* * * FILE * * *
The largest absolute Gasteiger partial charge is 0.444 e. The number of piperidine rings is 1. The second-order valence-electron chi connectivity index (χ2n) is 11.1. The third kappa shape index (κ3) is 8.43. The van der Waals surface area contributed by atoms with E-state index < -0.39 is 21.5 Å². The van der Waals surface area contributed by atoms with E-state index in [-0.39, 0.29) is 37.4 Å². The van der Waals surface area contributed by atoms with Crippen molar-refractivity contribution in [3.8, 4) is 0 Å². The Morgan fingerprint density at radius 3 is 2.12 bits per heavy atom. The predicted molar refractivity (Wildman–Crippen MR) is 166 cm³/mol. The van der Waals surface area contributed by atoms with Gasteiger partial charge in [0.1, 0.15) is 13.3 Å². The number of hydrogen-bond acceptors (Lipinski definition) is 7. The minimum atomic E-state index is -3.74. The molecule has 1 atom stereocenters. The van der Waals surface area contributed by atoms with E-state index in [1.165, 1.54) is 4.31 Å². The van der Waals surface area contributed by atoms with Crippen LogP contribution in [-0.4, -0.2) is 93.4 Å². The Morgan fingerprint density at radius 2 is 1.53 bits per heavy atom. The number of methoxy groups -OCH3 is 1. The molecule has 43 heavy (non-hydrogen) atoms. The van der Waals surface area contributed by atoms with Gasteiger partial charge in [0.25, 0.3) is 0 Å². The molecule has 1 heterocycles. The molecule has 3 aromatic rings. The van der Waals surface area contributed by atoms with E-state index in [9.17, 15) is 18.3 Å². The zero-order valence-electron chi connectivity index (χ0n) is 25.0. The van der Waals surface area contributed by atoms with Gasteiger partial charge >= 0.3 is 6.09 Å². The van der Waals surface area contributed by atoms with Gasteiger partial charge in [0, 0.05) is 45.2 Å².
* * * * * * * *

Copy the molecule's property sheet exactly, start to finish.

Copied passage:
The largest absolute Gasteiger partial charge is 0.444 e. The number of piperidine rings is 1. The second-order valence-electron chi connectivity index (χ2n) is 11.1. The third kappa shape index (κ3) is 8.43. The van der Waals surface area contributed by atoms with E-state index < -0.39 is 21.5 Å². The van der Waals surface area contributed by atoms with E-state index in [-0.39, 0.29) is 37.4 Å². The van der Waals surface area contributed by atoms with Crippen molar-refractivity contribution in [3.8, 4) is 0 Å². The Morgan fingerprint density at radius 3 is 2.12 bits per heavy atom. The predicted molar refractivity (Wildman–Crippen MR) is 166 cm³/mol. The van der Waals surface area contributed by atoms with Gasteiger partial charge in [0.1, 0.15) is 13.3 Å². The number of hydrogen-bond acceptors (Lipinski definition) is 7. The minimum atomic E-state index is -3.74. The molecule has 1 atom stereocenters. The van der Waals surface area contributed by atoms with E-state index in [1.165, 1.54) is 4.31 Å². The van der Waals surface area contributed by atoms with Crippen LogP contribution in [-0.4, -0.2) is 93.4 Å². The Morgan fingerprint density at radius 2 is 1.53 bits per heavy atom. The number of methoxy groups -OCH3 is 1. The molecule has 43 heavy (non-hydrogen) atoms. The van der Waals surface area contributed by atoms with Gasteiger partial charge in [0.25, 0.3) is 0 Å². The molecule has 1 heterocycles. The molecule has 3 aromatic rings. The van der Waals surface area contributed by atoms with E-state index in [9.17, 15) is 18.3 Å². The zero-order valence-electron chi connectivity index (χ0n) is 25.0. The van der Waals surface area contributed by atoms with Gasteiger partial charge >= 0.3 is 6.09 Å². The van der Waals surface area contributed by atoms with Gasteiger partial charge in [0, 0.05) is 45.2 Å².